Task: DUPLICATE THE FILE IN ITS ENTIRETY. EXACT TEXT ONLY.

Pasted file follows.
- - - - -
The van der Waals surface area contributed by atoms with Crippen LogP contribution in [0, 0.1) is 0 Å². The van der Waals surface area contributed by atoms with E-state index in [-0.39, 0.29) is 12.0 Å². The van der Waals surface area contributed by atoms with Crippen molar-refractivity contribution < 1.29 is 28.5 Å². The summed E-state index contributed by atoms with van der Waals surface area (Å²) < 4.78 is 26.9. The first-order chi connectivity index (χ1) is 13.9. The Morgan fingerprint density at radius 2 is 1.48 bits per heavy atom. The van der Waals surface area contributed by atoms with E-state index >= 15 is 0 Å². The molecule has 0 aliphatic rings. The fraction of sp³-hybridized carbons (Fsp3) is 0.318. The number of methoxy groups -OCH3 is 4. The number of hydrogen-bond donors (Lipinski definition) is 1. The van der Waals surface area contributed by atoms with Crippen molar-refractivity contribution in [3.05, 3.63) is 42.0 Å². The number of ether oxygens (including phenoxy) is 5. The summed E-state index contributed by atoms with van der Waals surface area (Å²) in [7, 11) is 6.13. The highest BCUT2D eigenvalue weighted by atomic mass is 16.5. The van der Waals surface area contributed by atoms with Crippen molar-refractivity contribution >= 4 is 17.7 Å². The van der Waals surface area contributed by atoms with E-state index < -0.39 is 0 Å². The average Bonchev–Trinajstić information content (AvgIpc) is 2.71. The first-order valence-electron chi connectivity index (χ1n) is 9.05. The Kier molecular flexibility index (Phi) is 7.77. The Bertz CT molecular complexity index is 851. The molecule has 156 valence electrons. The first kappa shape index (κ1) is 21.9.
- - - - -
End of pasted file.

The van der Waals surface area contributed by atoms with Crippen LogP contribution in [0, 0.1) is 0 Å². The van der Waals surface area contributed by atoms with E-state index in [-0.39, 0.29) is 12.0 Å². The van der Waals surface area contributed by atoms with Crippen molar-refractivity contribution < 1.29 is 28.5 Å². The summed E-state index contributed by atoms with van der Waals surface area (Å²) < 4.78 is 26.9. The first-order chi connectivity index (χ1) is 13.9. The Morgan fingerprint density at radius 2 is 1.48 bits per heavy atom. The van der Waals surface area contributed by atoms with E-state index >= 15 is 0 Å². The molecule has 0 aliphatic rings. The fraction of sp³-hybridized carbons (Fsp3) is 0.318. The number of methoxy groups -OCH3 is 4. The number of hydrogen-bond donors (Lipinski definition) is 1. The van der Waals surface area contributed by atoms with Crippen molar-refractivity contribution in [3.05, 3.63) is 42.0 Å². The number of ether oxygens (including phenoxy) is 5. The summed E-state index contributed by atoms with van der Waals surface area (Å²) in [7, 11) is 6.13. The highest BCUT2D eigenvalue weighted by atomic mass is 16.5. The van der Waals surface area contributed by atoms with Crippen molar-refractivity contribution >= 4 is 17.7 Å². The van der Waals surface area contributed by atoms with E-state index < -0.39 is 0 Å². The average Bonchev–Trinajstić information content (AvgIpc) is 2.71. The first-order valence-electron chi connectivity index (χ1n) is 9.05. The Kier molecular flexibility index (Phi) is 7.77. The Bertz CT molecular complexity index is 851. The molecule has 156 valence electrons. The first kappa shape index (κ1) is 21.9.